Texas Tech Aids in Student's Transition

by ABBY TOMLINSON

May 07, 2010

If Maria Esparza's current job is within the backbone of the educational system, her future position is in the heart. Today, she works as an administrative assistant for the director of the Dallas Independent School District (DISD) service center. In May 2011, she will finish her Texas Tech University degree program and move into the heart of the district as a DISD teacher.

She is earning her degree through a unique partnership between Texas Tech University and the Dallas County Community College District. The partnership allows students to take lower-division coursework on-campus at one of several community colleges and then transfer to Texas Tech to complete the required upper-division coursework online for a Bachelor of Science in Multidisciplinary Studies. The program is called Project TEACH because completion of the combined coursework allows students to become a certified teacher.

Esparza is bilingual, and she plans to use her knowledge of Spanish to help students learn English.

"When I started working with Dallas Independent School District 17 years ago, I was surrounded by students who needed the service," Esparza said. "I knew how it felt to come to a new school in a new city and I wanted to help them learn English."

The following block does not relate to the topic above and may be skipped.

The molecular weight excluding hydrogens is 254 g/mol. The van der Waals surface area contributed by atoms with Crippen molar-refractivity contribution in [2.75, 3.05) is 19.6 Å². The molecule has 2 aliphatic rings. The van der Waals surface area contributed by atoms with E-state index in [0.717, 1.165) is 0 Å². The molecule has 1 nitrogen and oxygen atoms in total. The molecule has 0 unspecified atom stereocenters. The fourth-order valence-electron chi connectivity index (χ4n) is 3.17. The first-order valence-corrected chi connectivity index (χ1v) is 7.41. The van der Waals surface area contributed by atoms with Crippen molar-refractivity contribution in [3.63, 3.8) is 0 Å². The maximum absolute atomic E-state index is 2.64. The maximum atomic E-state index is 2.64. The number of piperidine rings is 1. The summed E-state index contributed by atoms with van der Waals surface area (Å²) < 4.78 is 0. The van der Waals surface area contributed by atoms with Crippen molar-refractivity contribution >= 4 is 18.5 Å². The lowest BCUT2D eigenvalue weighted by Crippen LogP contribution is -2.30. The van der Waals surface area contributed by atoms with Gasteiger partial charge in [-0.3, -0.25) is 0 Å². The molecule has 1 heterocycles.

Although most of the coursework she has taken at Cedar Valley College is face-to-face, most of Texas Tech's coursework for the program is online. Esparza said the adjustment was difficult at first, but some of the program's leaders helped her through the transition.

"Dr. Salazar and her colleagues have been very instrumental in this process, because they came to Dallas twice a month to meet with us in a classroom setting. The online part of the program has been beneficial in that I can shut the rest of the world out while I concentrate on school. I am not distracted by the comings-and-goings of a classroom," Esparza explained.

Her desire to help students learn English is not the only reason she returned to school to get her degree. Esparza cites her two daughters, Cristina and Julissa, as her inspiration for completing her education, even though it is, at times, a challenge.

"I'd forgotten how heavy a backpack with textbooks in it was, but it's been great and I would not trade the experience for the world. I've been very blessed with this opportunity and I am grateful that professional and caring teachers like Dr. Salazar, Dr. Perez, Dr. Allen and Mrs. Nguyen think of future generations," Esparza said.

She also said that her education will not stop at her bachelor's degree. Esparza plans to pursue her master's degree, among her other goals of serving her community, church and family.


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